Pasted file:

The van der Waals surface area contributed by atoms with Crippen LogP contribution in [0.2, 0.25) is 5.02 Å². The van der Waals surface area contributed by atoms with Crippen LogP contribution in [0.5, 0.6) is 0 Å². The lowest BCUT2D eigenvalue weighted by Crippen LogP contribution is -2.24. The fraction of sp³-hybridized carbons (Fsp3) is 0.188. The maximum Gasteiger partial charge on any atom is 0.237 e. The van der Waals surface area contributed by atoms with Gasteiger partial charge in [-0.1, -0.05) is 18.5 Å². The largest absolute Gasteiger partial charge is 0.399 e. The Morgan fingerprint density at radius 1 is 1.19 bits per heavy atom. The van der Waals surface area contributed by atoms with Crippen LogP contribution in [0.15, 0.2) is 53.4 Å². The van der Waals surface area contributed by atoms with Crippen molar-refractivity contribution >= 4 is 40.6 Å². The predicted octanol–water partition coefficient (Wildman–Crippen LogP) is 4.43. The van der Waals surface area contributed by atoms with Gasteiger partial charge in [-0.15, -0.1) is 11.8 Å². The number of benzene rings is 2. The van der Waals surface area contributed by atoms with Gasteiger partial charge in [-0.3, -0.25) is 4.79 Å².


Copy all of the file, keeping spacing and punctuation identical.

The van der Waals surface area contributed by atoms with Crippen LogP contribution in [0.2, 0.25) is 5.02 Å². The van der Waals surface area contributed by atoms with Crippen LogP contribution in [0.5, 0.6) is 0 Å². The lowest BCUT2D eigenvalue weighted by Crippen LogP contribution is -2.24. The fraction of sp³-hybridized carbons (Fsp3) is 0.188. The maximum Gasteiger partial charge on any atom is 0.237 e. The van der Waals surface area contributed by atoms with Gasteiger partial charge in [-0.1, -0.05) is 18.5 Å². The largest absolute Gasteiger partial charge is 0.399 e. The Morgan fingerprint density at radius 1 is 1.19 bits per heavy atom. The van der Waals surface area contributed by atoms with Crippen LogP contribution in [0.15, 0.2) is 53.4 Å². The van der Waals surface area contributed by atoms with Crippen molar-refractivity contribution >= 4 is 40.6 Å². The predicted octanol–water partition coefficient (Wildman–Crippen LogP) is 4.43. The van der Waals surface area contributed by atoms with Gasteiger partial charge in [-0.15, -0.1) is 11.8 Å². The number of benzene rings is 2. The van der Waals surface area contributed by atoms with Gasteiger partial charge in [-0.3, -0.25) is 4.79 Å².